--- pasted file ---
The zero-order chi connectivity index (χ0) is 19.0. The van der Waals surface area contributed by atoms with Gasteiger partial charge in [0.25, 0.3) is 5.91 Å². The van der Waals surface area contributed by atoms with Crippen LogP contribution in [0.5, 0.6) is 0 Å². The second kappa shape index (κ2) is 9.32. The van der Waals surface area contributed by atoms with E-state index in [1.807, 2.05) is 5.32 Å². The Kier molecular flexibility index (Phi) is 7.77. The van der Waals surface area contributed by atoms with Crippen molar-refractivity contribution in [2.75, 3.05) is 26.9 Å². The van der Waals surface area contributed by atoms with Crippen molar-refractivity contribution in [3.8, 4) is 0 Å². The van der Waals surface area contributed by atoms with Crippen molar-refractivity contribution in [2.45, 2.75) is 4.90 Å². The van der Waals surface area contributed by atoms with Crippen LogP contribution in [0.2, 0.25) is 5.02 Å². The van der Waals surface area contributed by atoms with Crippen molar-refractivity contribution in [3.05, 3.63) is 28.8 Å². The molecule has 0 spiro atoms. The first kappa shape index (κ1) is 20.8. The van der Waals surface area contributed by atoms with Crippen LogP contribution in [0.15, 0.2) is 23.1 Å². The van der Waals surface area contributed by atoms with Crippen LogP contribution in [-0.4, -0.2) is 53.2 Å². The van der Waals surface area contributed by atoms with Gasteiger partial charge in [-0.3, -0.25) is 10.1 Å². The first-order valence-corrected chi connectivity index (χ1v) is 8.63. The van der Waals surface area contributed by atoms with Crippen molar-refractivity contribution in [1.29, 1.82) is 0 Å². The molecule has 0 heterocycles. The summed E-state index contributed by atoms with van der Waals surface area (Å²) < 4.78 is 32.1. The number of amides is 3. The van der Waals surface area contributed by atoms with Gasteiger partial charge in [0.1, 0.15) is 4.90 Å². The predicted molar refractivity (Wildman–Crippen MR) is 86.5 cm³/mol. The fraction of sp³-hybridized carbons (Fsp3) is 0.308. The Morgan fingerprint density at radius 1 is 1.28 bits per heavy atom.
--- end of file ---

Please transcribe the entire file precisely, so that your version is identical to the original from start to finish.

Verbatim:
The zero-order chi connectivity index (χ0) is 19.0. The van der Waals surface area contributed by atoms with Gasteiger partial charge in [0.25, 0.3) is 5.91 Å². The van der Waals surface area contributed by atoms with Crippen LogP contribution in [0.5, 0.6) is 0 Å². The second kappa shape index (κ2) is 9.32. The van der Waals surface area contributed by atoms with E-state index in [1.807, 2.05) is 5.32 Å². The Kier molecular flexibility index (Phi) is 7.77. The van der Waals surface area contributed by atoms with Crippen molar-refractivity contribution in [2.75, 3.05) is 26.9 Å². The van der Waals surface area contributed by atoms with Crippen molar-refractivity contribution in [3.8, 4) is 0 Å². The van der Waals surface area contributed by atoms with Crippen molar-refractivity contribution in [2.45, 2.75) is 4.90 Å². The van der Waals surface area contributed by atoms with Crippen LogP contribution in [0.2, 0.25) is 5.02 Å². The van der Waals surface area contributed by atoms with Crippen molar-refractivity contribution in [3.05, 3.63) is 28.8 Å². The molecule has 0 spiro atoms. The first kappa shape index (κ1) is 20.8. The van der Waals surface area contributed by atoms with Crippen LogP contribution in [0.15, 0.2) is 23.1 Å². The van der Waals surface area contributed by atoms with Crippen LogP contribution in [-0.4, -0.2) is 53.2 Å². The van der Waals surface area contributed by atoms with Gasteiger partial charge in [-0.3, -0.25) is 10.1 Å². The first-order valence-corrected chi connectivity index (χ1v) is 8.63. The van der Waals surface area contributed by atoms with Crippen molar-refractivity contribution in [1.29, 1.82) is 0 Å². The molecule has 0 heterocycles. The summed E-state index contributed by atoms with van der Waals surface area (Å²) < 4.78 is 32.1. The number of amides is 3. The van der Waals surface area contributed by atoms with Gasteiger partial charge in [0.1, 0.15) is 4.90 Å². The predicted molar refractivity (Wildman–Crippen MR) is 86.5 cm³/mol. The fraction of sp³-hybridized carbons (Fsp3) is 0.308. The Morgan fingerprint density at radius 1 is 1.28 bits per heavy atom.